Factors Affecting the Use and Effectiveness of Social CRM
The effectiveness and use of social CRM is a highly dependent on the strategies used by the companies. Merely being present on the social media is not enough. To be effective for social CRM, companies must ensure that their social media presence is authentic and trustworthy. This means that they need to create a corporate identity. Moreover, to be effective on the social media, it is highly important that companies produce relevant content (Simkin and Dibb, 2013). This means that the content being used to engage and interact with the consumers should relate to their routine lifestyles and needs, and should not adopt a hard sell approach. Companies that fail to do this lose the attention and loyalty of the customers in a short span of time. Moreover, the content being used should also be adaptable and should continually innovate to sustain the customer’s interest. Another fundamental strategy for being effective and successful on social media is to respond in a timely and an adequate fashion to customer queries and comments. This will encourage a positive impression of the company in the customer’s mind as well as allow space for a more readily gained feedback (Lorenzon and Pilloti, 2008).
Challenges of social CRM
However, Social CRM is not free from challenges. The foremost challenge facing social CRM is the media clutter. All organization in different categories and industries are gaining access to the social media on a fast pace. This creates a high level of competition as well as clutter on the social media – where the customer is bombarded with different information and is easily distracted. Another challenge faced by social CRM is the monitoring of online conversations that take place with the customers. With the advent of technology, it is difficult to predict and assess the transparency and honesty of a conversation and feedback, which makes it difficult for companies to decipher customer expectations and wants. Moreover, spam also creates hurdles for the company. Apart from this, managing e-reputation is another difficult challenge that organizations face on the social media platforms. An unpredictable and an unfavourable reaction by a customer can cause a lot of harm to the company, which can be detrimental for the company. This is because news items and information foes viral on the social media within seconds, and containing the damage done is particularly difficult if the company does not act on time (Woodcock, Green and Starkey, 2011). Moreover, the manner in which the company responds is also important. Customers on the social media are empowered and cannot be tamed or stopped – companies and organizations must tread very carefully to maintain their image and standing. Finally, CRM on the social media also faces the challenge of measuring customer feedback. Analytics such as Google Analytics are present but are often limited in their analysis and representation. With the progress of technology, companies are becoming smarter in their use of the analytics and data gathered – but for smaller companies that cannot afford the fancier analytics, measurement and quantifying of data gathered on CRM remains to be an impending challenge (Jamieson, 2014). Therefore, it is important that companies stay alert in their social media CRM strategies and technologies, remain updated with the latest happenings and ensure that all units in an organization are well informed and trained to use and access customer relation management tool(s) at all times, for the purpose of enhancing the organizational performance and affectivity.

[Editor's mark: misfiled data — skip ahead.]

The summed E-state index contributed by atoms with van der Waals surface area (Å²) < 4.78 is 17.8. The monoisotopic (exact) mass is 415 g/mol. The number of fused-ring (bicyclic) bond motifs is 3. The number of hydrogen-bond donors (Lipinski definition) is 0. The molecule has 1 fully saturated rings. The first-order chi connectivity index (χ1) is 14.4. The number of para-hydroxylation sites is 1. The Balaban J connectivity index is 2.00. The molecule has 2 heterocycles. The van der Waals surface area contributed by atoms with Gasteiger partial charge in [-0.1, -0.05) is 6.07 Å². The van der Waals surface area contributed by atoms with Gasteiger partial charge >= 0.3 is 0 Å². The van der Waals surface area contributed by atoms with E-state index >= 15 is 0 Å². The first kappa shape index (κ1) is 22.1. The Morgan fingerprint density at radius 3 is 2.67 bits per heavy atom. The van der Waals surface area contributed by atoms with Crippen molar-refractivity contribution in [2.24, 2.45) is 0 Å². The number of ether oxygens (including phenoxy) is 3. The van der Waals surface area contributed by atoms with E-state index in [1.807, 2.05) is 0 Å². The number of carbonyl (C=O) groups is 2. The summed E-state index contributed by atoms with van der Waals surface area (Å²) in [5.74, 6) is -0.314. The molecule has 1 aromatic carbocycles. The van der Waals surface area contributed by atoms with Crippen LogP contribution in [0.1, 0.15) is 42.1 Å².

Goldenberg, B.J. (2008) CRM in Real Time : Empowering Customer Relationships, New Jersey: Information Today, Inc.
Harrigon, P. and Miles, M. (2014) 'From e-CRM to s-CRM. Critical factors underpinning the social CRM activities of SMEs', Small Enterprise Research, vol. 21, no. 1, August, p. 99.
Jamieson, C.M. (2014) The Small Business Guide to Scoial CRM, Birmingham: Packt Publishing Ltd.
Jeffrey, P. (2003) CRM : Redefining Customer Relationship Management, Amsterdam: Amsterdam Digital Press.
Khlif, H. and Jallouli, R. (2014) 'The Success Factors Of Crm Systems: An Explanatory Analysis', Journal Of Global Business & Technology, vol. 10, no. 2, p. 25.
Kincaid, J.W. (2009) Customer Relationship Management: Getting it Right!, New Jersey: Hewlett-PAckard Books.
Lorenzon, A. and Pilloti, L. (2008) 'The Role of Social and Cultural Contexts for the Implementation of CRM Projects.', Journal of Knowledge Management, vol. 6, no. 6, November, pp. 79-96.
Maged, A., Melewar, T. and Dennis, C. (2013) 'Special issue on CRM: Technology adoption, business implications, and social and cultural concerns.', Journal Of Marketing Managemen, vol. 29, no. 3/4, February, pp. 391-392.
Simkin, L. and Dibb, S. (2013) 'Social media's impact on market segmentation and CRM.', Journal of Strategic Marketing, vol. 21, no. 5, August, pp. 391-393.
Woodcock, N., Green, A. and Starkey, M. (2011) 'Social CRM as a business strategy.', Journal of Database Marketing & Customer Strategy Management, vol. 18, no. 1, March, pp. 50-64.